Laura Nelson is a new Assistant Professor of Sociology at the University of British Columbia studying social movements, culture, gender, and organizations and institutions. Her research has examined processes around the formation of collective identities and social movement strategy in feminist and environmental movements, continuities between cycles of activism and the role of place in shaping social movement activity, intersectionality in women’s movements and in the lived experiences during the 19th century in the U.S. South, gender inequality in startups and entrepreneurship, the translation of academic ideas to practice in the National Science Foundation’s ADVANCE program, and gender inequality in emergency medicine departments.
We spoke to Laura about her research, upcoming classes, and new teaching role with the Faculty.
What excites you about working at the University of British Columbia?
What drew me to UBC is a combination of three things:
First, UBC is well known for its impactful research — both academically but also research that addresses real-world problems. I am excited to connect with colleagues, as well as curious and motivated to connect with undergraduate and graduate students to expand my own research agenda, contribute to the ideas and work of others, and support the overall research community at UBC.
Second, I am a product of public education, from preschool through my PhD, and I think public education is one of the most important infrastructures in contemporary society. I’m excited to contribute to UBC’s mission of educating and training the next generation of students and to support public education as a resource to such a large and diverse body of students.
Third, UBC has many connections to international communities and institutions. As someone who collaborates with scholars in multiple countries, I’m excited to continue these international collaborations and to connect to more scholars, students, and institutions across the world.
“I am excited to connect with colleagues, as well as curious and motivated to connect with undergraduate and graduate students to expand my own research agenda, contribute to the ideas and work of others, and support the overall research community at UBC.”
What research project are you currently working on?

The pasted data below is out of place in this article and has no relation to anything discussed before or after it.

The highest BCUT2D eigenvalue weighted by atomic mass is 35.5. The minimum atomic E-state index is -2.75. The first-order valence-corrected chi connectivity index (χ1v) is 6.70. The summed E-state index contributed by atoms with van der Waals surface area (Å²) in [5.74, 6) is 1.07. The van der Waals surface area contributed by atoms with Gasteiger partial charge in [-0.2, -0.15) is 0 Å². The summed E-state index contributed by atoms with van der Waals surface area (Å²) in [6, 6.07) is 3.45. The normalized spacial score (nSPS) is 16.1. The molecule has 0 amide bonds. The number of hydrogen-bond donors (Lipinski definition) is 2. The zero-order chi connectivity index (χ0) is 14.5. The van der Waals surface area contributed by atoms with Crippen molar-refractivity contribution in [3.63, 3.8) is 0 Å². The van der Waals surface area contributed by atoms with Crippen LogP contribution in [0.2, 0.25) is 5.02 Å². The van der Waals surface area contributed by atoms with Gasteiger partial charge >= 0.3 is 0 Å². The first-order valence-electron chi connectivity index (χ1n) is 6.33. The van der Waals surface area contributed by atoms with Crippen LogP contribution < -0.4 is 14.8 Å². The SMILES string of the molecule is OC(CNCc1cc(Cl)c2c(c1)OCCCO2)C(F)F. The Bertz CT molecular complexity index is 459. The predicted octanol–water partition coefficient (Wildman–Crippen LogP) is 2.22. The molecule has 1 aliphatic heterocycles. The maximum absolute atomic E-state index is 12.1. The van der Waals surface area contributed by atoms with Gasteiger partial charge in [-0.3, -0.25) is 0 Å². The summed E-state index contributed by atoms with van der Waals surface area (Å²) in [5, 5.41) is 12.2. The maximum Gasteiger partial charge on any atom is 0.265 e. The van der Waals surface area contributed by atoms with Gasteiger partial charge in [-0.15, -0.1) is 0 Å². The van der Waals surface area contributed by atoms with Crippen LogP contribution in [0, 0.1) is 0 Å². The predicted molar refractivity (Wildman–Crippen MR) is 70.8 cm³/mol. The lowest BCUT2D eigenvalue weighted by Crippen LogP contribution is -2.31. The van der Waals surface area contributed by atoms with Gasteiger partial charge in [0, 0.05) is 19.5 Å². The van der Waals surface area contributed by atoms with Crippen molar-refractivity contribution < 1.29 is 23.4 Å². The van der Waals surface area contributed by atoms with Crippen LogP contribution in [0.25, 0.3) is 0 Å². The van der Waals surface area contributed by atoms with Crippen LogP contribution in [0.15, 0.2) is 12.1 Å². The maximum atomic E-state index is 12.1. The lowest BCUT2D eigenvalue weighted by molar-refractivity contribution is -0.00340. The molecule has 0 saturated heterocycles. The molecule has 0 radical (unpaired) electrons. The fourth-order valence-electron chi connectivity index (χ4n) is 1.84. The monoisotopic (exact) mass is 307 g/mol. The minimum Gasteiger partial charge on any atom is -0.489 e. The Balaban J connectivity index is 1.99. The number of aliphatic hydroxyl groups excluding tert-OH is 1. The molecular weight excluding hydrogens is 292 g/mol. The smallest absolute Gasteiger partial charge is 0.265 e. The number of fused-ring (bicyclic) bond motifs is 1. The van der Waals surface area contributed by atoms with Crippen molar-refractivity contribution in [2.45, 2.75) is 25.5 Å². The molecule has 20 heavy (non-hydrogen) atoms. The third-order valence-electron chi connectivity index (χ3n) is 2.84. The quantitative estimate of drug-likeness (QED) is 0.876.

I am a computational social scientist, which means I use computational techniques, such as machine learning and natural language processing, to analyze and extract insight from large amounts of social data — anything from historical archival documents, to websites, to social media, to data collected from apps used in workplaces. One of my current favourite projects is analyzing articles on Wikipedia that cover historical topics, such as the history of the National Woman’s Party or the history of Black feminism. I’m comparing the Wikipedia articles to large collections of primary material from these organizations and movements to determine what aspects of history are considered important enough to be included in Wikipedia, and what aspects of history tend to be ignored. The hope is to help make Wikipedia more thorough and inclusive in its coverage of historical topics.
Can you tell us about the courses are you teaching this year?
In the coming years, I plan to teach courses introducing computational methods and computer languages (such as R and Python) to social science and humanities students, at both the undergraduate and graduate levels, as well as a course on data and society. The goal of the data and society course will be to explore how and why digital data is collected, stored, used, communicated, assembled, and sold in today’s society, how it impacts our lives and society more broadly, and how we can, in turn, use these troves of data to gather insights about the social world in responsible and ethical ways, and in ways that can improve society.
“I love the questions and interactions that come from meeting students outside of your discipline.”
What is your teaching style in the classroom?
I tend to teach to interdisciplinary classrooms, with students from diverse disciplines such as economics, sociology, history, English, computer science, and mathematics. I love the questions and interactions that come from meeting students outside of your discipline, but it also comes with distinct challenges. In short, teaching in interdisciplinary classrooms requires an interdisciplinary style. This takes two forms: integration and application. I integrate the perspectives of many different disciplines into all my lessons. If I’m teaching algorithms, I integrate this with math and computer science, but also the socio-technical infrastructure that supports algorithms and impacts how they shape society. I also teach in an applied way. If I’m teaching Python (a scripting language), I don’t do so in the abstract, but I teach Python with an applied purpose: Python for text analysis, Python for social data analysis, Python for data visualization. This helps students from a range of disciplinary backgrounds understand how skills and knowledge relate directly to their own interests, and also encourages students to apply these skills directly to what motivates them.
What should students expect from you as a teacher?
Expect to be challenged, to work on real-world problems and projects, and to come away with something concrete that you created. I want you to learn, to apply your skills, and to produce something you’re proud of when you take my course (and may also help you get a job when you graduate 🙂).
What are you most looking forward to this upcoming school year?
I’m looking forward to getting to know my new colleagues and students over the next year. But I’m also looking forward to exploring campus and Vancouver. I love the mountains, I love hiking and camping, and I’m a snowboarder. In addition to learning more about this vibrant intellectual community, I’m super excited to take advantage of the incredible natural wonders this area offers.